United States v. Guest
|United States v. Guest|
|Argued November 9, 1965
Decided March 28, 1966
|Full case name||United States v. Guest|
|Citations||383 U.S. 745 (more)
86 S. Ct. 1170; 16 L. Ed. 2d 239
|Prior history||246 F.Supp. 475 (reversed and remanded)|
|Majority||Stewart, joined by Warren, Fortas, Harlan, Brennan, Black, Clark, White, Douglas Lawyers: James E. Hudson|
|Concurrence||Clark, joined by Black and Fortas|
|Concur/dissent||Brennan, joined by Warren and Douglas|
|U.S. Const. amend. XIV; Civil Rights Act of 1964|
United States v. Guest 383 U.S. 745 (1966) is a United States Supreme Court opinion, authored by Justice Potter Stewart, in which the court extended the protection of the 14th Amendment to citizens who suffer rights deprivations at the hands of private conspiracies, where there is minimal state participation in the conspiracy. The Court also held that there is Constitutional right to travel from state to state.
Justice Stewart, writing for the majority, held that "there now can be no doubt that the specific language of §5 empowers the Congress to enact laws punishing all conspiracies - with or without state action - that interfere with 14th Amendment rights," wrote Justice Tom C. Clark in a concurring opinion. Justice Hugo Black and Justice Abe Fortas joined Clark's concurrence. Both opinions assume generally that 14th amendment rights are rights against the states, according to Stanford University Prof. Kathleen Sullivan's textbook Constitutional Law, 16th Edition.
The case arose out of the killing of Lemuel Penn, an American reserve officer who was returning from active duty to Washington, D.C., where he was a school teacher. He was traveling north with several friends in a car when he was shot on a bridge, just nine days after the Civil Rights Act of 1964 passed.
The murder happened in Madison County, Georgia, and the alleged killers were charged but acquitted there by an all-white jury. The federal indictment in question arose after the acquittal. In District Court, the six defendants successfully "moved to dismiss the indictment on the ground that it did not charge an offense under the laws of the United States," according to the case. The Supreme Court reversed.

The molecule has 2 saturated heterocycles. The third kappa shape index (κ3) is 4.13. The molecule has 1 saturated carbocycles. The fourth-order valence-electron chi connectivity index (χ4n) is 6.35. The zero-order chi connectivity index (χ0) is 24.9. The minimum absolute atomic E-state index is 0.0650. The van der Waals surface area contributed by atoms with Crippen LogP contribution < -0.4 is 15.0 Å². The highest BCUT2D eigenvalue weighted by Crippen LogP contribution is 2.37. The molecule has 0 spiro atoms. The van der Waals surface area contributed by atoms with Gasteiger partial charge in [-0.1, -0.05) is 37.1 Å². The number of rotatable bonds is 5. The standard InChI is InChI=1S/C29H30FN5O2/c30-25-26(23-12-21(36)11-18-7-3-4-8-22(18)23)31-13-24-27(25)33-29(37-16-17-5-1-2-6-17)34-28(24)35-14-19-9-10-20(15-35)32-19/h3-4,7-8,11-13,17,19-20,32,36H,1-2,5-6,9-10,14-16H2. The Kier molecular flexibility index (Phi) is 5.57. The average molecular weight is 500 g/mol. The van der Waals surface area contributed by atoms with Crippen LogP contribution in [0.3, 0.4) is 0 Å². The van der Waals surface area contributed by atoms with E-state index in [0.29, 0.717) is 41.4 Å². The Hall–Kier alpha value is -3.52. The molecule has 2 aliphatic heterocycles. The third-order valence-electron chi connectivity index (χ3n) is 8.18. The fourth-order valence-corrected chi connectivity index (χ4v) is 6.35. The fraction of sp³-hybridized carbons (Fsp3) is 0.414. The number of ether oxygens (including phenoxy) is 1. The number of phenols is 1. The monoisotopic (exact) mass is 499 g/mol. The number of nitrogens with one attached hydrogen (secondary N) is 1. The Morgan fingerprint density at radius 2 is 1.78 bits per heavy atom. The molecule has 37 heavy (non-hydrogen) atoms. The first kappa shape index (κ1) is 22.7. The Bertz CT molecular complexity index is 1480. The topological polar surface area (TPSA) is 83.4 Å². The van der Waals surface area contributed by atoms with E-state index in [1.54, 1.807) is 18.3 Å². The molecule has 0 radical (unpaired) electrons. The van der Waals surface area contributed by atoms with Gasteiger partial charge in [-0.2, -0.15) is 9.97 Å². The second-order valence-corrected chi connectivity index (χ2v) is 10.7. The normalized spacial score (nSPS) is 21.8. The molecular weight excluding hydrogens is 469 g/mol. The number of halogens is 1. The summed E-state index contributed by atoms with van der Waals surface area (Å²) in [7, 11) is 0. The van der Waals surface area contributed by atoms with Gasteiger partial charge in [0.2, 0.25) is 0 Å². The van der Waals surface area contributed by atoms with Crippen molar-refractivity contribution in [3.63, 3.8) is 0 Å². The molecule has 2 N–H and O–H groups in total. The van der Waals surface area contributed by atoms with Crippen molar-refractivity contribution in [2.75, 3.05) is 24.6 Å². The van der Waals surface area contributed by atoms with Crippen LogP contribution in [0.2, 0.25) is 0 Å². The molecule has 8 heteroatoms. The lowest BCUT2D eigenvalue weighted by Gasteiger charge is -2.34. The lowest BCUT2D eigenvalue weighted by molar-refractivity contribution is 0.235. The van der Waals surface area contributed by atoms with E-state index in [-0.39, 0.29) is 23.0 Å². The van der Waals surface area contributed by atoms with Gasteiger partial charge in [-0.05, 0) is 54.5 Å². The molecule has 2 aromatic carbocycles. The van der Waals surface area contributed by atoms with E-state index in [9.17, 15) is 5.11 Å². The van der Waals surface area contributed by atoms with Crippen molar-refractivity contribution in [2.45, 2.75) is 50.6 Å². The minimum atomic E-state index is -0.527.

The argument revolved around whether or not Congress intended to apply equal protection rights of the 14th Amendment to citizens deprived of said rights on public facilities—i.e. roads and bridges or interstate commerce facilities—by private actors with the collusion of public actors, in this case police who responded to the murderers' false reports that Penn and his cohorts had committed crimes.
Opinion of the Court
The question was whether or not 18 U.S.C. §241 of the Criminal Code could be applied to protect the rights of equal protection and due process secured by the Fourteenth Amendment to the United States Constitution. The Court held that it could.
Brennan wrote: "(I) believe that §241 reaches such a private conspiracy, not because the 14th Amendment of its own force prohibits such a conspiracy, but because §241, as an exercise of congressional power under §5 of that Amendment, prohibits all conspiracies to interfere with the exercise of a 'right (secured) by the Constitution.'"